GE prepares blue light special for Europe

February 20, 2006

Optical imaging has lumbered along for decades, employed by specialists of body areas typically accessible through a natural opening. Only modest improvements, such as CCD chips for recording analog images, have been made until recently. The development of fluorescent imaging agents promises to uncork new diagnostic potential in optical imaging. Among the first to benefit may be GE Healthcare.

Optical imaging has lumbered along for decades, employed by specialists of body areas typically accessible through a natural opening. Only modest improvements, such as CCD chips for recording analog images, have been made until recently. The development of fluorescent imaging agents promises to uncork new diagnostic potential in optical imaging. Among the first to benefit may be GE Healthcare.

The company in mid-January struck a deal with Norwegian firm PhotoCure to distribute its blue-light-sensitive optical dye, called Hexvix, for use in the diagnosis and monitoring of bladder cancer. The deal assigns distribution rights to GE for all markets except those in the Nordic region, where PhotoCure plans to sell the product directly. With European Union approval of Hexvix already in hand and PhotoCure manufacturing the agent, all GE needs to launch its planned marketing program is the paperwork transferring the right to market this agent in the EU, which could be done by fall 2006. GE expects its European marketing program to be in full swing by year's end. The next step may be transatlantic.

The deal with PhotoCure includes an exclusive option for GE to distribute the agent in the U.S., according to Kathleen Deardorff, vice president of global marketing for medical diagnostics at GE Healthcare. The company has not yet exercised that option, but Deardorff expects this would happen if the agent passes regulatory muster.

FDA approval of Hexvix as a diagnostic agent for bladder cancer could be handed down by the end of 2006, she said. (PhotoCure submitted a new drug application in June 2005.)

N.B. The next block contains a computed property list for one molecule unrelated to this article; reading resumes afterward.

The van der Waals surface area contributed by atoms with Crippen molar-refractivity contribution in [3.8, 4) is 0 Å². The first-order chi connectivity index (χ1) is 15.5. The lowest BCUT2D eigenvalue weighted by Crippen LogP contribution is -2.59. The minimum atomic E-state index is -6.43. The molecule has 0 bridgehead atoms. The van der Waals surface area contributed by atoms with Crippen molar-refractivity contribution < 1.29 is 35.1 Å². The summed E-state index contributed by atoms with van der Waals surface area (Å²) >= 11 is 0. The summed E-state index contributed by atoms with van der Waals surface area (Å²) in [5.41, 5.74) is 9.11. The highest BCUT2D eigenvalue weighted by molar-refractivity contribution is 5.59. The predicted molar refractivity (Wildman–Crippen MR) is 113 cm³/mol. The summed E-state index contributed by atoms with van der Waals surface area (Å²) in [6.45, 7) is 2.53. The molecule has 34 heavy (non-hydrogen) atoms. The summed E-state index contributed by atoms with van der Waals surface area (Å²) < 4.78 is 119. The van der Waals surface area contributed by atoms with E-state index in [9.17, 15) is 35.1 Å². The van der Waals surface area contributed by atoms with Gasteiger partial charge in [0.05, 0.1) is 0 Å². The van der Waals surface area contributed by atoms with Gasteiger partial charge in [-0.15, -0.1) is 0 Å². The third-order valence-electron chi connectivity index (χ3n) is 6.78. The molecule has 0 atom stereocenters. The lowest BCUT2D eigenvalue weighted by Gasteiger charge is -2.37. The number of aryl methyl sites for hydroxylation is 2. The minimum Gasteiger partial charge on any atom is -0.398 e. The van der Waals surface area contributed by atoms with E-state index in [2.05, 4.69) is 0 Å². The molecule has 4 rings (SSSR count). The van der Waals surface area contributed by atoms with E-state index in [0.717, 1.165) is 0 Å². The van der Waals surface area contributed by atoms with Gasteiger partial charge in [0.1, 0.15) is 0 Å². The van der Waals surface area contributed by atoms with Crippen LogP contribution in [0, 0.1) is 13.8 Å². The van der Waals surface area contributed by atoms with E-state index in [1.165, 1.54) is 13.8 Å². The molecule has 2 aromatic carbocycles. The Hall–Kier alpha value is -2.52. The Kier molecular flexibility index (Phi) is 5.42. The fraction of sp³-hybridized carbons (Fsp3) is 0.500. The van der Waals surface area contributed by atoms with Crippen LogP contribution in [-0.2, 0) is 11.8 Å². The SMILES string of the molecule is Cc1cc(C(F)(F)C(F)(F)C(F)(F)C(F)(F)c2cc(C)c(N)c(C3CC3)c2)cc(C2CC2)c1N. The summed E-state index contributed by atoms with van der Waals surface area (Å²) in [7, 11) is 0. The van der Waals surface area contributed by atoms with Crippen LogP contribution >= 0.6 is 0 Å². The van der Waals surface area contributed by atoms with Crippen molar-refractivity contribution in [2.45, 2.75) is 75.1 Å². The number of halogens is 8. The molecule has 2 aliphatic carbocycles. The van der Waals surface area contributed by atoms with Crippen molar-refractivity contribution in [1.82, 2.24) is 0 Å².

GE's efforts surrounding Hexvix only hint at the firm's overall strategy to build a business in optical imaging. Applications addressing colorectal, esophageal, and cervical cancers are in the crosshairs of GE marketing strategists. Each will be approached by combining specific imaging agents and endoscopes. Deardorff declined to comment on when GE might expand into these areas, although the company's agreement includes access to other indications for Hexvix currently under evaluation and testing by PhotoCure. GE also has an R&D program actively looking into optical imaging.

Fluorescent optical imaging is a core competency at GE Healthcare, according to Deardorff. GE incorporates optical technology in cellular analysis research tools and preclinical imaging systems. These instruments are sold mostly to pharmaceutical customers to assist in drug development.

When marketing Hexvix as a diagnostic agent for bladder cancer, GE plans to collaborate with the many makers of cystoscopes. Deardorff said the company will send representatives on sales calls alone and with salespeople from cystoscope manufacturers.

Urologists will be their primary targets. These specialists are the main users of cystoscopes, which are inserted through the urethra to scope the bladder for signs of pathology. The uncomfortable but tolerable procedure uses a flexible cystoscope to inspect tissue and a rigid one to biopsy tissues. Blue-light cystoscopes, already approved in Europe, use Hexvix to enhance the diagnostic process.

Hexvix, after being instilled into the bladder, combines selectively with cancer cells growing in the superficial tissue. This causes the cancer to fluoresce and, thereby, appear more clearly during blue-light cystoscopy.

"Being able to improve the visualization and detection of superficial bladder tumors will help urologists design the appropriate treatment regimen and resect these tumors," Deardorff said.

Multicenter research used to support the application for European approval of Hexvix demonstrated that fluorescence cystoscopy identifies about 30% more patients with the aggressive form of superficial bladder cancer than white-light cystoscopy. Its use is recommended by the European Association of Urology in guidelines released in September.

If approved by the FDA, Hexvix would be the first optical imaging agent for bladder cancer on the U.S. market. Bladder cancer ranks fourth and eighth in men and women, respectively, in global mortality due to cancer. Incidence is expected to increase with rising industrialization, an aging population, and the pursuit of risky lifestyle factors, such as tobacco use.